The Present Hour

Written by Yves Bonnefoy, translated by Beverly Bie Brahic | November 15, 2013
The Present Hour, by Yves Bonnefoy, translated by Beverly Bie Brahic, Seagull Books, November 2013

The Present Hour, Yves Bonnefoy’s latest book of poetry, is a fragmented personal narrative. Every word from Bonnefoy is multifaceted, like  figures seen from different angles in a cubist painting—as befits a poet who has written extensively about artists such as Goya, Picasso, Braque, and Gris. Throughout this moving collection, Bonnefoy’s poems echo each other, returning to and elaborating upon key images, thoughts, feelings, and people. Intriguing and enigmatic, this mixture of sonnet sequences and prose poems—or, as Bonnefoy sees them, “dream texts”—move from his meditations on friendship and friends like Jorge Luis Borges to a long, discursive work in free verse that is a self-reflection on his thought and process. These poems are the ultimate condensation of Bonnefoy’s ninety years of life and writing and they will be a valuable addition to the canon of his writings available in English.

“Beverley Bie Brahic does a splendid job of translating the latest work of Yves Bonnefoy. She catches his unique combination of human detail and a groping for the beyond. . . . Brahic does full justice to the profoundly moving text—with its frequent shifts between the personal and the searchingly philosophical.”—Joseph Frank, author of Responses to Modernity: Essays in the Politics of Culture

“Yves Bonnefoy’s poems, prose, texts, and penetrating essays have never ceased to stimulate both the writing of French poetry and the discussion of what its deepest purpose should be. . . [He] is one of the rare contemporary authors for whom writing does not—or should not—conclude in utter despair, but rather in the tendering of hope.” —John Taylor, France Magazine

More info here


Yves Bonnefoy is a poet, critic and professor emeritus of comparative poetics at the Collège de France. In addition to poetry and literary criticism, he has published numerous works of art history and translated into French several of Shakespeare’s plays.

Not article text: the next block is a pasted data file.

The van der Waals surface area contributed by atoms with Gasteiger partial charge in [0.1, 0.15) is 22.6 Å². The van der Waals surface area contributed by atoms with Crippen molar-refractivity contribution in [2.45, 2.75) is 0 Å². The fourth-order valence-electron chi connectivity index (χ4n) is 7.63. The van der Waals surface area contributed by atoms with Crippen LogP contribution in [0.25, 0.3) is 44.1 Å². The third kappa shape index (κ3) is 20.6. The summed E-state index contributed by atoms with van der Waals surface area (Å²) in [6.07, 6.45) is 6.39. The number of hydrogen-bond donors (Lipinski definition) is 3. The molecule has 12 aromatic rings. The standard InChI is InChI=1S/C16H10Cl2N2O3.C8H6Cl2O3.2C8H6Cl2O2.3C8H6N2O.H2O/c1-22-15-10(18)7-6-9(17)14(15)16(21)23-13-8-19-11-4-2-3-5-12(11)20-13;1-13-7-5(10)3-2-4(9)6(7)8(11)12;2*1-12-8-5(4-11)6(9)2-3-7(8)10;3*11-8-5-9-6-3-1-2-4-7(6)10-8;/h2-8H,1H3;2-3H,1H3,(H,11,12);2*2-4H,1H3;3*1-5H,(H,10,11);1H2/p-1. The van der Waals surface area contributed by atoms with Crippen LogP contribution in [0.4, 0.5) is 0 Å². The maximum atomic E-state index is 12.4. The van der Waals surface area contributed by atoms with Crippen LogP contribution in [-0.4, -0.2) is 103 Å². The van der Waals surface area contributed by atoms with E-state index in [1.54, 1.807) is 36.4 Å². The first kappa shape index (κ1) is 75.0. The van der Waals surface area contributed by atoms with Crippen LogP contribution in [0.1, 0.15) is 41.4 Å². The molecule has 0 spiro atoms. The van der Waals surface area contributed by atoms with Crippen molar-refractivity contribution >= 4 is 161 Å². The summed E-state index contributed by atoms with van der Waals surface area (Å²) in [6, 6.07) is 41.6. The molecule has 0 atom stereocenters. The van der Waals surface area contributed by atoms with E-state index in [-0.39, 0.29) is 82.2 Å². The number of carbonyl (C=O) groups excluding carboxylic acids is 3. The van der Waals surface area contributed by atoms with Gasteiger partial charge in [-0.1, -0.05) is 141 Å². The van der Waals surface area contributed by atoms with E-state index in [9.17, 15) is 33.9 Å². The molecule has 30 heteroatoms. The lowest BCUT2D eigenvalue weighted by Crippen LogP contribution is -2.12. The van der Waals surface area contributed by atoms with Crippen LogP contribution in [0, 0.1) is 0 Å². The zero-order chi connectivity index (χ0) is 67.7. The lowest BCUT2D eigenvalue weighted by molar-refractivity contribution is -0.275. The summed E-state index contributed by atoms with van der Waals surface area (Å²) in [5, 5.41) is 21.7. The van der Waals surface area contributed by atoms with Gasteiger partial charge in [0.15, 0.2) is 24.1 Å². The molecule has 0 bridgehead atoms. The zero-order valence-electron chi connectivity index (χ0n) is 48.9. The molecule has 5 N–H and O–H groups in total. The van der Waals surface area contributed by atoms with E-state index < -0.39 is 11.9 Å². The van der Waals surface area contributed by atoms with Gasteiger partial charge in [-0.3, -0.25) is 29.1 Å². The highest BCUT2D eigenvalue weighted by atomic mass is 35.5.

Comments are moderated and generally will be posted if they are on-topic and not abusive.
Sign in or register to post comments.

More new titles

new titles

Kessipan

Kuessipan ("to you" in the Innu language) is an extraordinary, meditative novel about life among the Native Innu people in the wilds of northeastern Quebec. Naomi Fontaine, herself an Innu, depicts a community of nomadic hunters and fishers, and of hard-working mothers and their children, enduring a harsh, sometimes cruel reality with quiet dignity.
new titles

An Enchantment

Beautifully constructed in a semi-classical style, this graphic novel features a light-spirited romantic story. This latest installment in the Louvre collection tells the tale of a museum director in a waking dream after his retirement dinner where he wanders the vast halls of the museum before eloping with a muse. The magic of the vast museum melds with the ethereal storytelling to create a unique graphic novel that stands as an unforgettable experience.
new titles

Anna and Froga: Wanna Gumball?

Anouk Ricard’s Anna and Froga features the adventures of a little girl named Anna and her gang of animal friends. Anna’s best friend is the titular Froga, and they often hang out with Bubu the dog (an aspiring artist), Christopher the gourmand earthworm, and Ron (a practical joker of a cat). With a sly humor, Ricard spins yarns that will delight and entertain the whole family.